Madeline Velez, a bilingual school counselor at PS 58 in the Bronx, says school counselors are needed “now more than ever to help students succeed.”
What are some of the challenges you and your students are grappling with this year because of the pandemic?
I feel like I’m figuring out how to navigate in a time of universal crisis when I myself feel unstable in the world. I’m seeing both extremes: children who are more hypervigilant about the pandemic and then those who are completely aloof. I have one student who I see in a group for mandated counseling, and I noticed she had some anxiety about mask-wearing — there was a peer in the group whose mask slipped down, and she said, “You have to keep your mask on!” When I talked to her about it in private, it turned out she had a grandparent who had died of COVID, and her mother had told her, “You have to wear your mask to school because Grandma died because she didn’t want to wear a mask.”
What kind of strategies do you use to help students with that kind of anxiety?
This summer, I felt like I was going to need more tools in my belt so I took an intensive course for six weeks to become a social-emotional learning facilitator. I’m incorporating a lot of mindfulness, visualization and breathing exercises. This particular anxious student really responds to those things — she loves this spiral ball where you pull it in as you’re breathing in. So she’s taught herself to do breathing exercises that help her. For one student who was experiencing a lot of anger, I used puppets to do a lot of role-playing — validating his feelings but expressing them through play in a safe environment. So I give students these tools, remind them of the tools and practice the tools so they can be empowered to do it themselves.
How do you approach counseling with young children who struggle to express themselves verbally in sessions?
Especially with younger children, talk therapy can be difficult. I make my counseling sessions as creative as possible to engage children and get them to talk about their feelings. I always say there are unpleasant and pleasant emotions, but there’s no such thing as “good” or “bad” feelings, because children need to learn not to judge themselves for how they’re feeling. I use art therapy and “mindful coloring.” For example, I have a shy student who has a chronic illness that causes digestive issues. She had temper tantrums because she had difficulty saying, “When I eat this, I have a stomachache and it makes me feel sad.” I have a coloring page with a figure of a body, and I have her express herself by selecting a color that goes with a particular emotion and coloring this part of her body. We talked about, “What’s the color of happiness? Where do you feel happiness?” She used pink to color where she felt happiness — on her hands and feet, because she likes to dance. She colored her abdomen with gray and black, sadness and fear. In that way she’s becoming aware of where her emotions manifest. Now that she’s able to describe the feeling in her stomach to me, we can talk about strategies like self-soothing techniques so I can empower her when she’s feeling sadness and fear in her stomach.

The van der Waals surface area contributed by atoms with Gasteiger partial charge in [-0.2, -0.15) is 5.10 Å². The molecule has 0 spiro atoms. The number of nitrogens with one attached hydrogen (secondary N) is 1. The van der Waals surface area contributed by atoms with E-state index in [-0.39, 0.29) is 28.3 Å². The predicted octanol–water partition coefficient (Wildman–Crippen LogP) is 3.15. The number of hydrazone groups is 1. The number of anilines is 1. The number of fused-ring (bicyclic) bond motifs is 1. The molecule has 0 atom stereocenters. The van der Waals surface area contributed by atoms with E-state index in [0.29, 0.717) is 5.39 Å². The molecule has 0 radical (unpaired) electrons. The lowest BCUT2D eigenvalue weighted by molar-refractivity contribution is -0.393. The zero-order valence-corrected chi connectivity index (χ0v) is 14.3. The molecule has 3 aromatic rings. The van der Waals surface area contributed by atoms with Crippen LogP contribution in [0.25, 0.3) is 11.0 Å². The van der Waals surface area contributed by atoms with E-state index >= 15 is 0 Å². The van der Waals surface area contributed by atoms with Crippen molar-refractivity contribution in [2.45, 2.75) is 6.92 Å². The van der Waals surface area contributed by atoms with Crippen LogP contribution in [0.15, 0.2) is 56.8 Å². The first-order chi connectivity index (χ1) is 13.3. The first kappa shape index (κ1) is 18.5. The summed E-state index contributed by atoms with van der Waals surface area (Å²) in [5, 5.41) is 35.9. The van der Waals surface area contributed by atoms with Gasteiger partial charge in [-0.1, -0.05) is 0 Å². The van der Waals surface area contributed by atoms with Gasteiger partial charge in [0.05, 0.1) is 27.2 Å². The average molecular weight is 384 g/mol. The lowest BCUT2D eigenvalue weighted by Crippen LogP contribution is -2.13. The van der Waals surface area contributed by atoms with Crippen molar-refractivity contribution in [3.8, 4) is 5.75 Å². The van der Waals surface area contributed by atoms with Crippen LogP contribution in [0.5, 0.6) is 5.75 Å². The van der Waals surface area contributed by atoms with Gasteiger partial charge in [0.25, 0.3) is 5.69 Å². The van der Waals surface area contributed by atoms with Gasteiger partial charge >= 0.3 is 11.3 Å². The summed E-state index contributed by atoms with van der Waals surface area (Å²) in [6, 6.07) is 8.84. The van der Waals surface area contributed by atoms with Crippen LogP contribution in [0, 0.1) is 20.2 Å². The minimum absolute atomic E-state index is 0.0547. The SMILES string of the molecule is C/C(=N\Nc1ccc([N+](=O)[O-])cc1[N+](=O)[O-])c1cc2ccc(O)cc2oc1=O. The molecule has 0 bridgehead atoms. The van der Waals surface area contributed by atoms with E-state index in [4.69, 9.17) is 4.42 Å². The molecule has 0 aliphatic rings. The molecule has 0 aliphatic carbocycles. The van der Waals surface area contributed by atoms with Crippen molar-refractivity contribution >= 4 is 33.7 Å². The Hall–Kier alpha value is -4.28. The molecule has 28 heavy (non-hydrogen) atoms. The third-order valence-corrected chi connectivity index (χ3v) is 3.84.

How do you see the role of a counselor in an elementary school?
A teacher’s job is to ensure students’ academic success, and we’re there to support and collaborate with them on children’s personal and social development. I work with all the members of the school community — I’m working with the parent coordinator and our Substance Abuse Prevention and Intervention Specialist (SAPIS) worker on a special group for 4th- and 5th-grade girls, and I work with the parent coordinator to hold workshops for parents. We’re modeling behaviors that teach students how to be good citizens and get along with others.
— As told to reporter Rachel Nobel